Truth: This app isn’t user-friendly if you cook real food from scratch. Logging your meals is more of a pain and less precise than it was with the Keto app. True, it’s free, and you have to pay per month with the Keto app, so you get what you pay for.
Packaged ingredients with brand names and major chain restaurants pop up in the search just fine, but not raw ingredients. No sautéed broccoli appeared in my search, but bags of frozen broccoli from Eden Farms plus a dozen other companies showed up. Also, the quantities are limited. It gives you only one measurement type (ounces or grams or cups) and you have to go with that. It’s harder to be accurate.
In short, the options on the app are so limited, it’s like they don’t expect you to actually cook. You can customize, writing in your own ingredients, but then you have to know how many macronutrients—carbs, fat, protein—every single ingredient has. And who has time to look up every ingredient’s stats on their own? An app is supposed to do that for you.
I live with my boyfriend, and we both share a love of cooking and eating well. It’s one of the things that attracted me to him in the first place. But on Atkins, cooking together was hard because there was so much I “couldn’t” eat. He struggled to figure out what to cook because of all my restrictions. I ended up making zucchini noodles for myself when he made whole-wheat pasta. I washed Bibb lettuce leaves while he bought himself a brioche bun for our lamb burgers with whipped feta.
Visiting family or eating at anyone else’s home wasn’t the easiest either. I didn’t want to subject everyone else to the pain-in-your-ass aspects of my diet, but I didn’t want to fall off the wagon either. It took planning, such as carrying nuts and Quest bars with me at all times. I also went to a Trader Joe’s and stocked up on cauliflower rice and shredded cabbage for my weeklong visit back home over the holidays.
Full disclosure: I did enjoy a couple tiny slices of my mom’s pumpkin cheesecake and my sister-in-law’s Key lime pie during my visit. I was trying to do this diet with moderation, so that meant allowing myself a little wiggle room, right? My body didn’t freak out and gain five pounds, but my evening dessert cravings did resurface a bit.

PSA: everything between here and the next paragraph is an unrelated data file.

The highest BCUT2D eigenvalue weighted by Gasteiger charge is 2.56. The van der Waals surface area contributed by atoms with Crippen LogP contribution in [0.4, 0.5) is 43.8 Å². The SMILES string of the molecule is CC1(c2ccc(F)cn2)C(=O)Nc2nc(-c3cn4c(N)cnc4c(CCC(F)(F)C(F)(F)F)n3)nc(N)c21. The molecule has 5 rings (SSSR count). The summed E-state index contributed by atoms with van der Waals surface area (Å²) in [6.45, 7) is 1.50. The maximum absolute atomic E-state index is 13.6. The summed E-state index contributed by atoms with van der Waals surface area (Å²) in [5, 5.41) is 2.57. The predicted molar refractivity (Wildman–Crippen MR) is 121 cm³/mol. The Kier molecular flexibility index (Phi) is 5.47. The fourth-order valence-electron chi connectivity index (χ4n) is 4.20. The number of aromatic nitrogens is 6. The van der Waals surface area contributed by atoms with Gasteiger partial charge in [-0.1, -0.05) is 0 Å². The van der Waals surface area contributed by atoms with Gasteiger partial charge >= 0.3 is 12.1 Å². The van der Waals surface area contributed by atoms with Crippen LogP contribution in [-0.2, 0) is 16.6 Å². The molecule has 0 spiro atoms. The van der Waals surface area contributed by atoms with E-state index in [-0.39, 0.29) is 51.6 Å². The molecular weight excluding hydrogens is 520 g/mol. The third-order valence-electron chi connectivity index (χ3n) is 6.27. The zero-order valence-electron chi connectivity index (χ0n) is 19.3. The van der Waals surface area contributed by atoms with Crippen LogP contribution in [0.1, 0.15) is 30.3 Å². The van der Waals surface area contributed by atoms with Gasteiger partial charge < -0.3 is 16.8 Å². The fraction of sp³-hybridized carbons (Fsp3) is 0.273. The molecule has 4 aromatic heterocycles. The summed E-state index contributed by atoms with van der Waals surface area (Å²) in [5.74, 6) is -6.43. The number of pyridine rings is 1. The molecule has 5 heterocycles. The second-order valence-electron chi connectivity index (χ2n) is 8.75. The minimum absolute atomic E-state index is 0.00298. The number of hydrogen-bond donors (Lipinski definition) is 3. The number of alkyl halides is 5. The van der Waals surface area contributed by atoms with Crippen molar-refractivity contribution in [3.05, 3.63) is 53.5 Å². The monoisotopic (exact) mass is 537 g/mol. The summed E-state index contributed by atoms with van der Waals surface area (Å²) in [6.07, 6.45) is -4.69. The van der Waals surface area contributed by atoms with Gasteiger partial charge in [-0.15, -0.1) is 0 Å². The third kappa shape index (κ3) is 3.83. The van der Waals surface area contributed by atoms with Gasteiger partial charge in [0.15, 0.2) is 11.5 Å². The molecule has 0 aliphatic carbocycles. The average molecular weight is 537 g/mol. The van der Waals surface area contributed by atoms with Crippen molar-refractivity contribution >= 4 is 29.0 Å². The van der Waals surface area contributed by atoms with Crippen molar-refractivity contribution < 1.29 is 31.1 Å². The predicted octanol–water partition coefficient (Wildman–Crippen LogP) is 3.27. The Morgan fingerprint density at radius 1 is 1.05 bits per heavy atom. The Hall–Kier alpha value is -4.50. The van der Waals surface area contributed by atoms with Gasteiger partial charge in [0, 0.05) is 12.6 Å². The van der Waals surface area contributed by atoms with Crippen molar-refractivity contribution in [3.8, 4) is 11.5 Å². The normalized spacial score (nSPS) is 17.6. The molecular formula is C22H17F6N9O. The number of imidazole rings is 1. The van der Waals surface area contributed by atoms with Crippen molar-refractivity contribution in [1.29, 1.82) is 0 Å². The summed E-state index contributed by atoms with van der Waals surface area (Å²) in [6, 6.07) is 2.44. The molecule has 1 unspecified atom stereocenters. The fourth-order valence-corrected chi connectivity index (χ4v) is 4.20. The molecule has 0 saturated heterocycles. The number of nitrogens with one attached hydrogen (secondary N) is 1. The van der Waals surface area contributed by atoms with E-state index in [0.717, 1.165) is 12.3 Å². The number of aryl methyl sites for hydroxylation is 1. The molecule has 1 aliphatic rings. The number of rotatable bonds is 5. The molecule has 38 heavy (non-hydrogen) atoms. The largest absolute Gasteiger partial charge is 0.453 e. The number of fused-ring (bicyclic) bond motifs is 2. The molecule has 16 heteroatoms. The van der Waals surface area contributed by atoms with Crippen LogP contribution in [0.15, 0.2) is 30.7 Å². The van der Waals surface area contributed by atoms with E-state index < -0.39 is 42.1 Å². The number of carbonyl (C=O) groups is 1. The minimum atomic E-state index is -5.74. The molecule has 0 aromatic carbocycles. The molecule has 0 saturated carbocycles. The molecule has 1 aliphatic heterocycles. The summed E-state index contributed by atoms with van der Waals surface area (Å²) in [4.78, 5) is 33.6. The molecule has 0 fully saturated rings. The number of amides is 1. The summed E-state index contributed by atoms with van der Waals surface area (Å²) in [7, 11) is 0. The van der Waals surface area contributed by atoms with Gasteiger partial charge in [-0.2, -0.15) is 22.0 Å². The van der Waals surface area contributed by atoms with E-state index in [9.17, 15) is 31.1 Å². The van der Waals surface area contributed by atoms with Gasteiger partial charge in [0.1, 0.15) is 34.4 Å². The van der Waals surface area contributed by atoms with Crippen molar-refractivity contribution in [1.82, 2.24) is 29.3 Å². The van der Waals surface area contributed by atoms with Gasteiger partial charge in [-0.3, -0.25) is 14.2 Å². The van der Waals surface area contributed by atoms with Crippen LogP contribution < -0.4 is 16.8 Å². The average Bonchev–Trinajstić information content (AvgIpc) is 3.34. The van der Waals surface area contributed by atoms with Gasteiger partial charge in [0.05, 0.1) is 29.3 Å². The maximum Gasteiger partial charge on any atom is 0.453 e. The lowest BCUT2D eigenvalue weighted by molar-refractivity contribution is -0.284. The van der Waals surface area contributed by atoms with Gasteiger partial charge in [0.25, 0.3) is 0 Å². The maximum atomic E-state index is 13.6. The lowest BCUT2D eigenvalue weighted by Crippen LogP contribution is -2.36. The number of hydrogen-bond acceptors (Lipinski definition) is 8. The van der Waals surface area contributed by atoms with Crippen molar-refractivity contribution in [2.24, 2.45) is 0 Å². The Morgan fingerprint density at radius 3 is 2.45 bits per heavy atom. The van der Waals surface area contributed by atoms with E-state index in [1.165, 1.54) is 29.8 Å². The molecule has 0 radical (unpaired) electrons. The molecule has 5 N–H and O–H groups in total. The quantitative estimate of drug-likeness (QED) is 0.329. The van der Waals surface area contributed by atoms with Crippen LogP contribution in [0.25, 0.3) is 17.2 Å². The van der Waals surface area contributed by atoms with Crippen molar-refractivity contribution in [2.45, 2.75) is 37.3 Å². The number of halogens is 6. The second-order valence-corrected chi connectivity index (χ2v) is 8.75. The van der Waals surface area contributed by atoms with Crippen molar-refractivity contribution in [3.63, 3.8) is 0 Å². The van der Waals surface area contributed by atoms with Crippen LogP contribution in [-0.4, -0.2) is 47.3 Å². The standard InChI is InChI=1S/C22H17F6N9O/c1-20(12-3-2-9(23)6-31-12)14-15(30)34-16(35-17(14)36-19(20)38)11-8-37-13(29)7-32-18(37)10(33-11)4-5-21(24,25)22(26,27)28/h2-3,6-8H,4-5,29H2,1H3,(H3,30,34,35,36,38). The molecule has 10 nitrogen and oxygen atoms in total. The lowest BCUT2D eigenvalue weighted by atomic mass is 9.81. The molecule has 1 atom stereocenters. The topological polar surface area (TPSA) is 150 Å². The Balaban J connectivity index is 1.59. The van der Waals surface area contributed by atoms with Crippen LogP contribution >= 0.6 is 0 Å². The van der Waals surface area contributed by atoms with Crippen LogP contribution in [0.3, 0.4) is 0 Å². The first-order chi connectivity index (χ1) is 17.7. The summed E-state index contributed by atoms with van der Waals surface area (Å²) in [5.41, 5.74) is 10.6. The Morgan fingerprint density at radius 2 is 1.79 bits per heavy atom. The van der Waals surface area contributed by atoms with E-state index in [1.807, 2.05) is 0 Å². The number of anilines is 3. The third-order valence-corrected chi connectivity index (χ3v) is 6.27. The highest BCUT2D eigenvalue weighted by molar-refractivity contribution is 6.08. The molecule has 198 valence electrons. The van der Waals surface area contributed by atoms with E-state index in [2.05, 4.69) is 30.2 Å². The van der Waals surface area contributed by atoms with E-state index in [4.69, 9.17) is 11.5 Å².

After two weeks, I lost two measly pounds. Two. That’s nothing, especially because I’m tall and can gain or lose two to three pounds per day in water weight alone.
But I was able to fit into my skinny jeans! I haven’t been able to wear them for at least three years. The waist area was now totally comfortable, with space even. Even though drastic weight-loss wasn’t part of my Atkins-diet results, the diet did help me change my body composition, and I was less bloated. I lost inches, instead of weight, which was fine by me.
The real prize? The amazing results from my recent physical exam at the doctor’s office. More than a year after my scary pre-diabetic and iron-deficient lab results and deep into these low-carb diets, my doctor, Fedir Ilnitskyy, M.D., walked into the patient room with a file folder, a smile, and said, “You earned an A this time.”
The numbers don’t lie. My blood sugar levels had plummeted from a dangerously high level to the lower end of the healthy range. My cholesterol remained healthy and was unaffected by all the extra fat I was eating. (Okay, so I did eat a lot of cheese. I love cheese!) That fat could’ve helped my body absorb minerals better, according to my doc.
“This diet doesn’t work for everyone,” he said, “but it seems to work for you.”